## Abstract

A conformal phosphor coating can realize a phosphor layer with uniform thickness, which could enhance the angular color uniformity (ACU) of light-emitting diode (LED) packaging. In this study, a novel freeform lens was designed for simultaneous realization of LED uniform illumination and conformal phosphor coating. The detailed algorithm of the design method, which involves an extended light source and double refractions, was presented. The packaging configuration of the LED modules and the modeling of the light-conversion process were also presented. Monte Carlo ray-tracing simulations were conducted to validate the design method by comparisons with a conventional freeform lens. It is demonstrated that for the LED module with the present freeform lens, the illumination uniformity and ACU was 0.89 and 0.9283, respectively. The present freeform lens can realize equivalent illumination uniformity, but the angular color uniformity can be enhanced by 282.3% when compared with the conventional freeform lens.

© 2012 OSA

## 1. Introduction

Compared with traditional light sources, a white light-emitting diode (LED) has many advantages, such as high luminous efficiency, low power consumption, high reliability, and long life. Thus, LEDs are considered as a strong candidate for the next-generation light source and gradually are becoming widely used in our daily lives [1–5]. However, the direct output of an LED is usually a circle spot with non-uniform illuminance**distribution, which makes it hard to meet the illumination requirement. Therefore, LED luminaries are generally required to re-distribute the spatial distribution of the LED's light energy through appropriate primary or secondary optics so that the light pattern and uniformity can be controlled for high-quality LED illumination [6,7]. A freeform lens is a type of newly emerging, non-imaging optics and has become a trend in LED optics design due to its advantages in abundant design freedom, compact size, and accurate light control. There exist many methods to deal with freeform lens design: the simultaneous multiple surface (SMS) method [7,8], the tailored freeform surface method [9], partial differential equations [10], the discontinuous freeform lens method [11–13], and the continuous freeform lens method [7,14–18]. These design methods, except for the SMS method, usually deal with the outer surface, and the inner surface is considered as a hemispherical shape for simplicity, which would abandon important design freedom in the inner surface of a freeform lens. Although the SMS method could deal with multiple freeform surfaces simultaneously by controlling the light directions, it is too complicated and could not guarantee the uniformity of the light–energy distribution.**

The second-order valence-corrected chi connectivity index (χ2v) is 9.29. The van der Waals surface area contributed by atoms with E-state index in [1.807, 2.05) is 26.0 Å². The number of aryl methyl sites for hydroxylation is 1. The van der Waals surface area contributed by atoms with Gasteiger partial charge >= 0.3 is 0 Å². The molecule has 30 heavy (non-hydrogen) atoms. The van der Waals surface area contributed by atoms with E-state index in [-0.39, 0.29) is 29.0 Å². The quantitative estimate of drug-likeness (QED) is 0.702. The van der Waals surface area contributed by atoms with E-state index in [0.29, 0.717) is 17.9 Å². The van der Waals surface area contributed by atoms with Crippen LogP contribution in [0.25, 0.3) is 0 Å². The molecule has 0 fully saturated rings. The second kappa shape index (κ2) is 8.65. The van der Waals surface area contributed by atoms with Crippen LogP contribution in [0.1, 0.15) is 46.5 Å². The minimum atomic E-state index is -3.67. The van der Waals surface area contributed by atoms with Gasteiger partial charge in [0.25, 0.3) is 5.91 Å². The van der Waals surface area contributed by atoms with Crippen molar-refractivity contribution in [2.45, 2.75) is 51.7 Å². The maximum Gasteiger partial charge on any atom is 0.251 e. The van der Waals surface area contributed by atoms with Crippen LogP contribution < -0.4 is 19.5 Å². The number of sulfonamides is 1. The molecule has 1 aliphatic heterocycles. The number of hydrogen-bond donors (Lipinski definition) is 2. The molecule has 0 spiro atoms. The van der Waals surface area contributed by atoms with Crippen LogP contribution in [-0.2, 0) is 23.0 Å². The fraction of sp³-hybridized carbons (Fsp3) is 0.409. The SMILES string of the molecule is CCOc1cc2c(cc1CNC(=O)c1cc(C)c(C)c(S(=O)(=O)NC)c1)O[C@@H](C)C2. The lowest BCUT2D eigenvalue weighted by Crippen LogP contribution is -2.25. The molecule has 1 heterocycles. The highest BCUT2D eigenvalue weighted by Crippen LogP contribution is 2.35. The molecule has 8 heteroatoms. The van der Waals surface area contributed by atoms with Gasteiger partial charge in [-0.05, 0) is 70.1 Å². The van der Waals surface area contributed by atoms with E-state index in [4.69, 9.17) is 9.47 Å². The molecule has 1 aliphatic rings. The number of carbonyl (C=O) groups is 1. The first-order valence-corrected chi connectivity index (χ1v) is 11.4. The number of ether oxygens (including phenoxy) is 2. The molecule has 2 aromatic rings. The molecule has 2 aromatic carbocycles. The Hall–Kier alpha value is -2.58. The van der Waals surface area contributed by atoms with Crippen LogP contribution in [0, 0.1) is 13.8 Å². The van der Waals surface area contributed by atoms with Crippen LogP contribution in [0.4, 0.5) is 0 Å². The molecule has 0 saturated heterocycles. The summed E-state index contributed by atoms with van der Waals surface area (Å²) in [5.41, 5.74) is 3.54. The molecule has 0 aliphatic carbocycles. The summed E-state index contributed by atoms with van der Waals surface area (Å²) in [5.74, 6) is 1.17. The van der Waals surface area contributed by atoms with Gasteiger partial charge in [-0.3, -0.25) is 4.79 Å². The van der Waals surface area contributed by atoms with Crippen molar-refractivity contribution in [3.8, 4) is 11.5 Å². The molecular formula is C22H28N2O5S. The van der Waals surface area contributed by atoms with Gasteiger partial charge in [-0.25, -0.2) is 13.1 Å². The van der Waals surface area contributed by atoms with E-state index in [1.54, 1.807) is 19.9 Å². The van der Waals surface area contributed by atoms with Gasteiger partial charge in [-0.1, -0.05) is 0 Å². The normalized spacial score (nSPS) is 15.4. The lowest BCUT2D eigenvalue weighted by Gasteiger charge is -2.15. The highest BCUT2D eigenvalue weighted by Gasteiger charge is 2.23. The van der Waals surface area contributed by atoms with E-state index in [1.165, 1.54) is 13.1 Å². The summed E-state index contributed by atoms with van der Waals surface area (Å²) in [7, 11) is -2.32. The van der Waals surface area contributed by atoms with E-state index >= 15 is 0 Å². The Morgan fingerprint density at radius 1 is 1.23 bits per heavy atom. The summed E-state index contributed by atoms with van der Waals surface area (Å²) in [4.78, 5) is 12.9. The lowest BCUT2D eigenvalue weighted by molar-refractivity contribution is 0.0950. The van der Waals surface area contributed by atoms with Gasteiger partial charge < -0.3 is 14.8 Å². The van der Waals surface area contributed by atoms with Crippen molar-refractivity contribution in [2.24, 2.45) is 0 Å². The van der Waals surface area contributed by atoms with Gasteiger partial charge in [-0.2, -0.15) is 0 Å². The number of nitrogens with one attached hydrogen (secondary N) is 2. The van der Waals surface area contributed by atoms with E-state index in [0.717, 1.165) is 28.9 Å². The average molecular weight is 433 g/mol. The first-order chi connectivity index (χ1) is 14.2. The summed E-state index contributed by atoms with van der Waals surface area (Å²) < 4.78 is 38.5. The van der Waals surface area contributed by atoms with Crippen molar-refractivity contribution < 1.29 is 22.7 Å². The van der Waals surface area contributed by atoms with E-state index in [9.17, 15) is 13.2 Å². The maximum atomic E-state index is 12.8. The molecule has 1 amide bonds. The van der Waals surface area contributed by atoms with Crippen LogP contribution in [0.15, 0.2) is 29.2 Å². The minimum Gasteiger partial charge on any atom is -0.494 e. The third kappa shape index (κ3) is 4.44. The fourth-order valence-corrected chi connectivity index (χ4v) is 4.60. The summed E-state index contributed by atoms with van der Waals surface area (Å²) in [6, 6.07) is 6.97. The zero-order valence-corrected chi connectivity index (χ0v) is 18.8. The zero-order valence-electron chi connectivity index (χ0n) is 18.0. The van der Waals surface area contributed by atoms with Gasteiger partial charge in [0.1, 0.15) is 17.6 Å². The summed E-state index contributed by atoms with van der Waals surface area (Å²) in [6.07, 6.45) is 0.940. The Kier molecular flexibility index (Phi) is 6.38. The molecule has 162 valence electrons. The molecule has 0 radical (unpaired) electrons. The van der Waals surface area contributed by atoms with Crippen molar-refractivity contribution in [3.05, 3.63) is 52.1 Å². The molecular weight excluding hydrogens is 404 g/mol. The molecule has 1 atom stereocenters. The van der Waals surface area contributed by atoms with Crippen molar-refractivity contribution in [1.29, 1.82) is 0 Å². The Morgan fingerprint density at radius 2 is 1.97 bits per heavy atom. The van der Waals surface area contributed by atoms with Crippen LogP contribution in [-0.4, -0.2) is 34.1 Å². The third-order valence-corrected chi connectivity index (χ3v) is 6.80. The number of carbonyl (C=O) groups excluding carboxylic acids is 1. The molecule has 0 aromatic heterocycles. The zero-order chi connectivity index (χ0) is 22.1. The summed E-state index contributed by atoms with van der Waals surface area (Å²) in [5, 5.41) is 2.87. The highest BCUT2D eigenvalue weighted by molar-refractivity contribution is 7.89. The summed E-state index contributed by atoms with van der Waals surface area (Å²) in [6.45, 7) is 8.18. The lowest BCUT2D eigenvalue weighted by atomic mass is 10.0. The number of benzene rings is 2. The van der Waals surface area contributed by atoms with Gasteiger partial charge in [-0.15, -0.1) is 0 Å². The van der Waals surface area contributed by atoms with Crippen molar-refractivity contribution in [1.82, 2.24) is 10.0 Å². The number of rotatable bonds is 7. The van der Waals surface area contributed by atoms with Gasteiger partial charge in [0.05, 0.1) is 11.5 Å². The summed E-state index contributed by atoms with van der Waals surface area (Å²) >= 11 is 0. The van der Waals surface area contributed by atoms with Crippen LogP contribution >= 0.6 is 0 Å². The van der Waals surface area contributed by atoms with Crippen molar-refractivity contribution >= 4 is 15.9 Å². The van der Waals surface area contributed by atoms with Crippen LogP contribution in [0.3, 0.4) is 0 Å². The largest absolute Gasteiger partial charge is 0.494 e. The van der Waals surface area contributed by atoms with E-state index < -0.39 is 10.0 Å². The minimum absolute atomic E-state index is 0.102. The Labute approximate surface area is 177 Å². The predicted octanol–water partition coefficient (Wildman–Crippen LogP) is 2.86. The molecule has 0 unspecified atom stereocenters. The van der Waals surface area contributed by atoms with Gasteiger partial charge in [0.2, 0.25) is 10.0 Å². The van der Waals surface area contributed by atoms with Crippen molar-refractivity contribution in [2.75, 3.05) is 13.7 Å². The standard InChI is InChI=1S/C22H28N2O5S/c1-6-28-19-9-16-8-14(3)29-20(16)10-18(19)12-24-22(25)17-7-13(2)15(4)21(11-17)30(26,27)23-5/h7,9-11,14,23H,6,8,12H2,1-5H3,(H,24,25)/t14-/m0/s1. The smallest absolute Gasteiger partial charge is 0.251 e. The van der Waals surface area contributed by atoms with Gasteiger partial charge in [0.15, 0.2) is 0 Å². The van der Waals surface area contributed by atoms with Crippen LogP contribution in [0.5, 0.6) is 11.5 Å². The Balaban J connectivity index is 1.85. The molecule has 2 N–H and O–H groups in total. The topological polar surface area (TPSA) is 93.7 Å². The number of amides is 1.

**On the other hand, uniform illumination is not the only requirement for high light quality of LED packaging; high angular color uniformity (ACU) is also required in many applications [19,20]. In the conventional phosphor-dispensing method, the geometry of the phosphor layer is usually convex, which leads to low ACU in the whole radiation angle. To overcome the poor ACU of the conventional phosphor-dispensing method, the conformal coating method was proposed in which the thickness of the phosphor layer is uniform. Currently, there are many methods to realize conformal coating: electrophoresis [21], slurry [22], settling [23], evaporating solvent [24], wafer-level coating [25], and capillary-assisted coating [26], for example. All of these methods have pros and cons––basically, they all need extra-process sequences or extra-process requirements to coat the phosphor layer onto the chip uniformly, and some of process sequences are difficult and some of the requirements are rigorous. Therefore, people both in industry and in academia still spend a lot of effort on the development of conformal phosphor-coating technology.**

**High-quality LED illumination, which requires high illumination uniformity, high ACU, and precise light pattern control, is in great demand by consumers and markets. Therefore, an optic design that can realize these requirements simultaneously has become a development trend. In this study, we designed a novel freeform lens for LED uniform illumination as well as realization of a conformal phosphor coating. The algorithm of the method involving the extended light source is presented in detail. The lighting performance of the present freeform lens is validated. Both the illumination uniformity and ACU were examined by Monte Carlo ray-tracing simulations.**

**2. Problem statement**

**As shown in Fig. 1(a)
, regardless of whether in the conventional freeform lens or in the hemispherical lens, the inner surface is hemispherical, which can make the lens design convenient and effective for a point light source. In order to coordinate the laying of conventional lenses in existing LED packaging processes, after the phosphor silicone matrix is dispersed onto the chip, silicone is put in the interspace between the substrate and the lens to expel the air and to protect the chips and the bonding wires. In these packaging processes, the non-uniform phosphor layer may lead to poor ACU in the whole radiation angle. On the other hand, the main advantage of the conformal phosphor coating lies in the uniform thickness of the phosphor layer.**

**Inspired by the existing packaging processes and the advantage of a conformal phosphor coating, one possible idea comes up: why not design a freeform lens in which the height of the inner surface is uniform? If so, we can realize a conformal phosphor coating by filling the interspace between the lens and the LED chip with a phosphor–silicone matrix. As shown in Fig. 1(b), if the inner surface of the freeform lens is flat, the thickness of the phosphor layer is uniform; thus, a conformal phosphor coating is realized.**